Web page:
African Art and the Colonial Encounter: Inventing a Global Commodity

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Focusing on the theme of warriorhood, Sidney Littlefield Kasfir weaves a complex history of how colonial influence forever changed artistic practice, objects, and their meaning. Looking at two widely diverse cultures, the Idoma in Nigeria and the Samburu in Kenya, Kasfir makes a bold statement about the links between colonialism, the Europeans' image of Africans, Africans' changing self representation, and the impact of global trade on cultural artifacts and the making of art. This intriguing history of the interaction between peoples, aesthetics, morals, artistic objects and practices, and the global trade in African art challenges current ideas about artistic production and representation.

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Introduction: Colonial Power and Aesthetic Practice

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Introduction

COLONIAL POWER AND AESTHETIC PRACTICE

A Masai warrior is a fine sight. Those young men have, to the utmost extent, that particular form of intelligence that we call chic:—daring, and wildly fantastical as they seem, they are still unswervingly true to their own nature … and their weapons and finery are as much a part of their being as are a stag’s antlers.

—ISAK DINESEN, Out of Africa (1937)

The South was, for the most part, held in thrall by Fetish worship and the hideous ordeals of witchcraft, human sacrifice and twin murder. The great Ibo race to the East of the Niger… and their cognate tribes had not developed beyond the stage of primitive savagery.

—FREDERICK LUGARD, “Report on the Amalgamation of Northern and Southern Nigeria” (1919/1968)

Where does the new come from in an artist’s practice? In this book, I explore an unexpected source, colonial authority, and trace the ways widely different late-nineteenth- and early-twentieth-century European impressions of Kenya and Nigeria and the subsequent British colonizing policies toward their imperfectly understood subject peoples intervened in and transformed the objects and practices of two groups of African artists. Equally, this book is about the ways those artists—sculptors and smiths—reinvented these objects and created a new artisanal practice. Because the two cultures, Idoma in Nigeria (one of Lugard’s “cognate tribes”) and Maa-speaking Samburu in Kenya, are geographically remote and superficially very different, the common thread of the institution of warriorhood helps weave the comparison. At a more immediate level, this book is also about real people—the warriors, the artists, and the blacksmiths—and how they strategized and made choices to circumvent the authority of colonial rule and to create new forms.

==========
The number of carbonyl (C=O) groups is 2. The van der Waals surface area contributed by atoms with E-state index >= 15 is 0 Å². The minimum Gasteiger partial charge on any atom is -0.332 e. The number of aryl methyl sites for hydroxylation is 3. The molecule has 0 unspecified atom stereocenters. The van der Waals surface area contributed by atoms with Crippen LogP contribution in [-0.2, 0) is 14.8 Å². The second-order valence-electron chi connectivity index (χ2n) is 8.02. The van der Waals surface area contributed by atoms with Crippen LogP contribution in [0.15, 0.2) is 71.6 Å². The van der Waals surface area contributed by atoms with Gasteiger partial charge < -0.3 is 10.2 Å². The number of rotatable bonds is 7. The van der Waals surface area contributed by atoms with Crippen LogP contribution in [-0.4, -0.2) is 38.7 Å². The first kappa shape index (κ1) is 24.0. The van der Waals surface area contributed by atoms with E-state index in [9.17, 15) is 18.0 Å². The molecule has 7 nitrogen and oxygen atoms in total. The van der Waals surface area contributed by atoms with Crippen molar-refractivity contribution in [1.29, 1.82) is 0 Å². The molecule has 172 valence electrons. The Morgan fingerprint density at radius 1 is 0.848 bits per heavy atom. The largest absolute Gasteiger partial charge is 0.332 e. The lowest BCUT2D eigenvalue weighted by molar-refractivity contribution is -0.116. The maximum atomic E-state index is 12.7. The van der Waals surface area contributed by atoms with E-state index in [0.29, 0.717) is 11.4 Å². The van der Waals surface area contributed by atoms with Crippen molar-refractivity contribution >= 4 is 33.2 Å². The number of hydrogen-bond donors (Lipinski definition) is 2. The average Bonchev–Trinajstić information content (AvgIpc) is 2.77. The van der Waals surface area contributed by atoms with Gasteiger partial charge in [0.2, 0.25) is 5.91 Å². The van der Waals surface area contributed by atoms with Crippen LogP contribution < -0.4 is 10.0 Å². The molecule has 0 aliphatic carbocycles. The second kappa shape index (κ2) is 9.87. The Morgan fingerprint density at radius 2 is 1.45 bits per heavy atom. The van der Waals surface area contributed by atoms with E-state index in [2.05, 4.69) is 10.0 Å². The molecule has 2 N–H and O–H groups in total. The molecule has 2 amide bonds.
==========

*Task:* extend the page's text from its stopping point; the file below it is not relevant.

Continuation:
1. Maa Warriorhood and British Colonial Discourse

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MAA WARRIORHOOD AND BRITISH COLONIAL DISCOURSE

If ever the dreams of European colonists are realised in Central Africa it will, without doubt, be on those portions of the Leikipia and Kenia [Kenya] plateau which are between 5,000 and 7,000 feet above the sea-level.

LUDWIG VON HÖHNEL, Discovery of Lakes Rudolf and Stefanie (1894)